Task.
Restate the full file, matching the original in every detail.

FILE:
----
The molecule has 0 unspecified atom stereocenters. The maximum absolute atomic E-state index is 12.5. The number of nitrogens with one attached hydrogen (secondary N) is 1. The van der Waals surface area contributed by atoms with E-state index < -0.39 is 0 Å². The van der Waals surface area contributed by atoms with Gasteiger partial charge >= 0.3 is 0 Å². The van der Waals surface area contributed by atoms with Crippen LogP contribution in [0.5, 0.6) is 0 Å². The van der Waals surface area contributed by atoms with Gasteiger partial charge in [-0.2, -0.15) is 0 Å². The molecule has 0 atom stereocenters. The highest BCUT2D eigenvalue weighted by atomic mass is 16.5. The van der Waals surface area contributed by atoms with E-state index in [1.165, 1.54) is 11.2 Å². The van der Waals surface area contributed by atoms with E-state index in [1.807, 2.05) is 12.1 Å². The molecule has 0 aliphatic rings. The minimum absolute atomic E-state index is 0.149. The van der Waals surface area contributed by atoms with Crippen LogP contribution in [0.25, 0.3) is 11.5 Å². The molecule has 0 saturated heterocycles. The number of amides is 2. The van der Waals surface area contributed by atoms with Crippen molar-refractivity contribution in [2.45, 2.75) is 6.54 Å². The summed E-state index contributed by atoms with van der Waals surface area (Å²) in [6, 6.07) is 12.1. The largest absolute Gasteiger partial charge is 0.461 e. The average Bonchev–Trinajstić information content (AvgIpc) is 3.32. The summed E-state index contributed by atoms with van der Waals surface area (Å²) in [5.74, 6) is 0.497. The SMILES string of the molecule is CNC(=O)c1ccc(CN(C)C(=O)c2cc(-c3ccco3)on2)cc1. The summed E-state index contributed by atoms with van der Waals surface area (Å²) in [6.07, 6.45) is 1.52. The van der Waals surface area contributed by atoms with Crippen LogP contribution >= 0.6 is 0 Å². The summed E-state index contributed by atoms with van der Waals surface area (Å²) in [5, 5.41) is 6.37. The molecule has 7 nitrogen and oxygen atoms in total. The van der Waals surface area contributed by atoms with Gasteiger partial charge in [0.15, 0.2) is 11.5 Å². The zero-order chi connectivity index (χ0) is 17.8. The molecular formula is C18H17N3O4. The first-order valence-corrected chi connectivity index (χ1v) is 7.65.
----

The molecule has 0 unspecified atom stereocenters. The maximum absolute atomic E-state index is 12.5. The number of nitrogens with one attached hydrogen (secondary N) is 1. The van der Waals surface area contributed by atoms with E-state index < -0.39 is 0 Å². The van der Waals surface area contributed by atoms with Gasteiger partial charge >= 0.3 is 0 Å². The van der Waals surface area contributed by atoms with Crippen LogP contribution in [0.5, 0.6) is 0 Å². The van der Waals surface area contributed by atoms with Gasteiger partial charge in [-0.2, -0.15) is 0 Å². The molecule has 0 atom stereocenters. The highest BCUT2D eigenvalue weighted by atomic mass is 16.5. The van der Waals surface area contributed by atoms with E-state index in [1.165, 1.54) is 11.2 Å². The van der Waals surface area contributed by atoms with E-state index in [1.807, 2.05) is 12.1 Å². The molecule has 0 aliphatic rings. The minimum absolute atomic E-state index is 0.149. The van der Waals surface area contributed by atoms with Crippen LogP contribution in [0.25, 0.3) is 11.5 Å². The molecule has 0 saturated heterocycles. The number of amides is 2. The van der Waals surface area contributed by atoms with Crippen molar-refractivity contribution in [2.45, 2.75) is 6.54 Å². The summed E-state index contributed by atoms with van der Waals surface area (Å²) in [6, 6.07) is 12.1. The largest absolute Gasteiger partial charge is 0.461 e. The average Bonchev–Trinajstić information content (AvgIpc) is 3.32. The summed E-state index contributed by atoms with van der Waals surface area (Å²) in [5.74, 6) is 0.497. The SMILES string of the molecule is CNC(=O)c1ccc(CN(C)C(=O)c2cc(-c3ccco3)on2)cc1. The summed E-state index contributed by atoms with van der Waals surface area (Å²) in [6.07, 6.45) is 1.52. The van der Waals surface area contributed by atoms with Crippen LogP contribution >= 0.6 is 0 Å². The summed E-state index contributed by atoms with van der Waals surface area (Å²) in [5, 5.41) is 6.37. The molecule has 7 nitrogen and oxygen atoms in total. The van der Waals surface area contributed by atoms with Gasteiger partial charge in [0.15, 0.2) is 11.5 Å². The zero-order chi connectivity index (χ0) is 17.8. The molecular formula is C18H17N3O4. The first-order valence-corrected chi connectivity index (χ1v) is 7.65.